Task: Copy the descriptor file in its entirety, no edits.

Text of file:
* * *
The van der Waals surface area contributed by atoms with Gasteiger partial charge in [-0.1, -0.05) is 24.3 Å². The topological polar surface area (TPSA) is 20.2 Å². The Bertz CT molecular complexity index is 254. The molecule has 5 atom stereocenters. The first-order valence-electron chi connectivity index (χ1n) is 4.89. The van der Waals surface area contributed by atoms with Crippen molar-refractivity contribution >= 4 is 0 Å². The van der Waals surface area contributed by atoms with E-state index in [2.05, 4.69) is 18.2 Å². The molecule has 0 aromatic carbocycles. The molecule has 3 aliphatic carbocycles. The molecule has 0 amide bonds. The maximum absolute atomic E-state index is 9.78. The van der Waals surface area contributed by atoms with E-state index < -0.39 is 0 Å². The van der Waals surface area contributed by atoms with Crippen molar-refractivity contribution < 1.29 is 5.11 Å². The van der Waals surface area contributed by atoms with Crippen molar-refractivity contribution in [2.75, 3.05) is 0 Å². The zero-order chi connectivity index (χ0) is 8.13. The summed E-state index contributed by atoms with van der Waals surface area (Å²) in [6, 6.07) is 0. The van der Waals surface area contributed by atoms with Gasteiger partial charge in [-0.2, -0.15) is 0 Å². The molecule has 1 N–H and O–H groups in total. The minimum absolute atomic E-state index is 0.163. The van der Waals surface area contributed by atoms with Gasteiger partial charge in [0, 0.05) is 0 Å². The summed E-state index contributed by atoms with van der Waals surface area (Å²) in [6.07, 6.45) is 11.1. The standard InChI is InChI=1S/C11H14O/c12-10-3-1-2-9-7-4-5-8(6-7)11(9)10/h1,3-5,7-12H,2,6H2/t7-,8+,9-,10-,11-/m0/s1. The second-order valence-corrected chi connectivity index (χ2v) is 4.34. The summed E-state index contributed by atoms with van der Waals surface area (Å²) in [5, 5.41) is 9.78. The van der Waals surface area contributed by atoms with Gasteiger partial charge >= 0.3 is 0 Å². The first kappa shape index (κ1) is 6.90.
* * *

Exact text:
The van der Waals surface area contributed by atoms with Gasteiger partial charge in [-0.1, -0.05) is 24.3 Å². The topological polar surface area (TPSA) is 20.2 Å². The Bertz CT molecular complexity index is 254. The molecule has 5 atom stereocenters. The first-order valence-electron chi connectivity index (χ1n) is 4.89. The van der Waals surface area contributed by atoms with Crippen molar-refractivity contribution >= 4 is 0 Å². The van der Waals surface area contributed by atoms with E-state index in [2.05, 4.69) is 18.2 Å². The molecule has 0 aromatic carbocycles. The molecule has 3 aliphatic carbocycles. The molecule has 0 amide bonds. The maximum absolute atomic E-state index is 9.78. The van der Waals surface area contributed by atoms with E-state index < -0.39 is 0 Å². The van der Waals surface area contributed by atoms with Crippen molar-refractivity contribution < 1.29 is 5.11 Å². The van der Waals surface area contributed by atoms with Crippen molar-refractivity contribution in [2.75, 3.05) is 0 Å². The zero-order chi connectivity index (χ0) is 8.13. The summed E-state index contributed by atoms with van der Waals surface area (Å²) in [6, 6.07) is 0. The van der Waals surface area contributed by atoms with Gasteiger partial charge in [-0.2, -0.15) is 0 Å². The molecule has 1 N–H and O–H groups in total. The minimum absolute atomic E-state index is 0.163. The van der Waals surface area contributed by atoms with Gasteiger partial charge in [0, 0.05) is 0 Å². The summed E-state index contributed by atoms with van der Waals surface area (Å²) in [6.07, 6.45) is 11.1. The standard InChI is InChI=1S/C11H14O/c12-10-3-1-2-9-7-4-5-8(6-7)11(9)10/h1,3-5,7-12H,2,6H2/t7-,8+,9-,10-,11-/m0/s1. The second-order valence-corrected chi connectivity index (χ2v) is 4.34. The summed E-state index contributed by atoms with van der Waals surface area (Å²) in [5, 5.41) is 9.78. The van der Waals surface area contributed by atoms with Gasteiger partial charge >= 0.3 is 0 Å². The first kappa shape index (κ1) is 6.90.